5.8

Ben Wheatley's In the Earth Falters While Pushing His Limits

(Sundance 2021)

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Ben Wheatley's <i>In the Earth</i> Falters While Pushing His Limits

In 2019, Ben Wheatley took a holiday from making Ben Wheatley movies and worked on Netflix’s remake of Alfred Hitchcock’s Rebecca, which elicited less-than-enthusiastic reactions when the streaming service released the film last September. In 2020, while all of us sat indoors obsessively washing our hands and binging everything on Netflix except for Rebecca, Wheatley went and shot a new movie, ominously titled In the Earth, in a hair over two weeks. Think of this project in two ways: As his attempt to move past the coronavirus outbreak instead of burrowing into it, as other movies made in this moment tend to, and as a return to his roots as a micro-budget horror filmmaker.

With little more in his back pocket than a quartet of talented actors, a whole catalog of camping gear, and bottomless ingenuity, Wheatley evokes our current insane predicament without gracelessly mirroring it, telling a pandemic tale that’s both a clear product of its time and so delicately shaded that it’s nevertheless timeless. The film speaks to the moment while speaking to the unimpeachable dread of life under duress from contagion, and maybe the presence of old forest-dwelling pagan gods.

Imagine Wheatley’s best movie, the hitman-meets-cult-meets-ultraviolence picture Kill List, with his second best movie, the 17th century acid freakout A Field in England, tacked onto the backend, and that’s about the circumference of In the Earth. The problem is that Kill List and A Field in England have only a distant relationship despite having the same father: The former is grounded in the territory of the Antichrist by way of Wicker Man while the latter pantomimes drug-induced hallucination so well that it’s practically a drug-induced hallucination unto itself. In the Earth tries to have it both ways, an exercise that sounds fun on paper but winds up frustrating in practice.

The film’s anchor is Martin Lowery (Joel Fry), a scientist researching the mycorrhizal network of tree roots and fungi controlling the woods beyond the edges of Gantalow Lodge, kinda like a giant verdant brain. He’s venturing into the wilderness for other reasons, too: His mentor, Olivia Wendle (Hayley Squires), went missing while out on a trek of her own, and Martin means to find her with the help of Alma (Ellora Torchia), his guide through the forest. Wheatley commences his low-fi festivities with an immediate sense of dread, as if the region’s atmosphere is saturated with nihilism and foreboding, and heightens that ominous tension with a grim bread crumb trail, like an abandoned tent clearly pitched by a family, judging from the children’s toys left at the scene. There’s no easier way to suck the breath out of a viewer than the hint of imperiled little ones, especially when preceded by vague talk of an ancient forest spirit that’s apparent hostile toward them.

Whether fact or folktale, mere mention of this entity hangs over In the Earth as Martin and Alma venture through the woods on a two-day hike to Olivia’s campsite. With minimal resources at his disposal, Wheatley keeps things simple on screen and relies on smart camerawork and an unnerving soundtrack to suggest a supernatural presence: His cinematographer, Nick Gillespie, shoots at a distance, as if the trees and brush are observing Martin and Alma’s every step with sinister intent, while Clint Mansell’s score sends unnerving synth vibes creeping and crawling through the ear. According to Wheatley in the Sundance Q&A, Mansell wired up plants and captured their sounds as the foundation of his work, a stroke of mad genius to prove that ingenuity always tops funds.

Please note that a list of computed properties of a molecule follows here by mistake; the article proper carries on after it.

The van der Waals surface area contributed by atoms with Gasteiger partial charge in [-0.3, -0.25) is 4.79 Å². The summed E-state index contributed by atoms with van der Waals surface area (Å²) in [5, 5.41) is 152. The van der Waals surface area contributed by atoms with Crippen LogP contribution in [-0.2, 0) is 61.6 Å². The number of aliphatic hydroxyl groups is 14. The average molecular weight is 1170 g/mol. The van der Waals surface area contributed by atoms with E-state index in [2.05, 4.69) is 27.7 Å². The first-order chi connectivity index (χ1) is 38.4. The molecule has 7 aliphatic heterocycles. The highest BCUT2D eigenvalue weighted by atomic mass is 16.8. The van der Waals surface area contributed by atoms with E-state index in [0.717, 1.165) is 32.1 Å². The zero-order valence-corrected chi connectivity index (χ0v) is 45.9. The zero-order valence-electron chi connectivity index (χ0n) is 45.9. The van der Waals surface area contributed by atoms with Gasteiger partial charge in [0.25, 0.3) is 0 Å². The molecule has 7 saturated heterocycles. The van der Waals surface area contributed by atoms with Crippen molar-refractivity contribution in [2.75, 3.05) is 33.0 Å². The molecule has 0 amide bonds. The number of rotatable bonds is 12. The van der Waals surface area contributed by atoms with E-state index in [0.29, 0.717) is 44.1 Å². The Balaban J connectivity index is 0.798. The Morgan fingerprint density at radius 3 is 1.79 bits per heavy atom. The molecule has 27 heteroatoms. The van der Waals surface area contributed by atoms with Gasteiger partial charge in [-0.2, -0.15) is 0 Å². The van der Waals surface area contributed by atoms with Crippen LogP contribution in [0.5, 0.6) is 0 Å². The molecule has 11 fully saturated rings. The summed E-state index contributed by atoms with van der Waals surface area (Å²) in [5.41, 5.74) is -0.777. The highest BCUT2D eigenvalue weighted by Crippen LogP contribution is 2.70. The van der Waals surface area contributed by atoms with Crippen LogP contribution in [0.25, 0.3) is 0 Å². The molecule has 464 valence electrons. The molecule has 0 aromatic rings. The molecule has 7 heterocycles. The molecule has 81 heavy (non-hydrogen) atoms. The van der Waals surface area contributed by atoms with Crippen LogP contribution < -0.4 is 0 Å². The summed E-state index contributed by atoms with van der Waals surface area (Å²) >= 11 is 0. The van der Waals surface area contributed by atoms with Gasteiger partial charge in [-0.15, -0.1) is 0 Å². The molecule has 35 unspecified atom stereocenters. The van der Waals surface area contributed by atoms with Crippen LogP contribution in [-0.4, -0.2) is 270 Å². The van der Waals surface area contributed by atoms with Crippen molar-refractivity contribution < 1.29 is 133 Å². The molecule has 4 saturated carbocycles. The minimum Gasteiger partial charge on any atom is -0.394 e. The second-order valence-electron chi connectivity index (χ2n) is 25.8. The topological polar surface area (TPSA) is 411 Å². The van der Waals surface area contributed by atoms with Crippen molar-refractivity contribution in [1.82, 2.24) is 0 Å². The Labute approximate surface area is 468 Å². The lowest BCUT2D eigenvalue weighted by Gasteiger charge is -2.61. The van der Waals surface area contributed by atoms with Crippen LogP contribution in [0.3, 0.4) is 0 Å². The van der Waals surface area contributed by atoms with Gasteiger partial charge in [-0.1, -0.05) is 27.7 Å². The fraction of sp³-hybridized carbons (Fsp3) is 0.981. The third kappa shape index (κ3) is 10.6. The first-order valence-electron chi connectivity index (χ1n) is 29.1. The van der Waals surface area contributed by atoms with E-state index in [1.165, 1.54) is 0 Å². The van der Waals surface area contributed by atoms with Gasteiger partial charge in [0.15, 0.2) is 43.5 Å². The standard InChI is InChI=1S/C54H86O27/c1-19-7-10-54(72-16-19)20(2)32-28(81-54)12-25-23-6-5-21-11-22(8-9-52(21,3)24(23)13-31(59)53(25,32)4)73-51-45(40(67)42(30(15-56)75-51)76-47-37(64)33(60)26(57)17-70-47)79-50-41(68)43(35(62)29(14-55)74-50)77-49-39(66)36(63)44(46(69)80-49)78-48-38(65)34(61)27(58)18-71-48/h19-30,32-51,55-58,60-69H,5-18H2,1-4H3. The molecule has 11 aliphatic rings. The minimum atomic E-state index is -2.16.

But nothing here tops Reece Shearsmith, whose unhinged performance as Zach, a hermit Martin and Alma stumble upon along their journey, helps hold In the Earth together before the staged madness in the climax, where the plot grows unendurably muddled. As played by Shearsmith, Zach’s a deranged hoot: Most of the film’s gore comes courtesy of his ministrations, and for a maniac living isolated from society he’s also dryly, casually hilarious. After spending so much time fearing the intangible, his appearance, impassive but twitchy at the same time, gives the audience a solid-bodied menace to blanche at, which makes the film’s devolution into trippy incomprehensibility outright disappointing.

More filmmakers should follow Wheatley’s example, pushing their own limits as well as the limits imposed on them by COVID-19 instead of submitting to them. With In the Earth, Wheatley hits a brick wall, but he hits it hard enough that whether one sees the film as successful or not, the effort remains admirable. On the positive end, this experiment bears out Wheatley’s affinity for lesser-known actors, and suggests that his genre instincts are sharper in a stripped-down setting. But it also suggests that structure matters, and that more freedom doesn’t necessarily mean greater clarity in storytelling. Maybe a “madman chases people over hill and dale” movie is beneath Wheatley’s purview, but when writing and shooting on a tight timeline during the century’s most hellish year on record, maybe keeping it simple is best.

Director: Ben Wheatley
Writer: Ben Wheatley
Starring: Joel Fry, Ellora Torchia, Reece Shearsmith, Hayley Squires
Release Date: January 29, 2021 (Sundance)

Bostonian culture journalist Andy Crump covers the movies, beer, music, and being a dad for way too many outlets, perhaps even yours. He has contributed to Paste since 2013. You can follow him on Twitter and find his collected work at his personal blog. He’s composed of roughly 65% craft beer.

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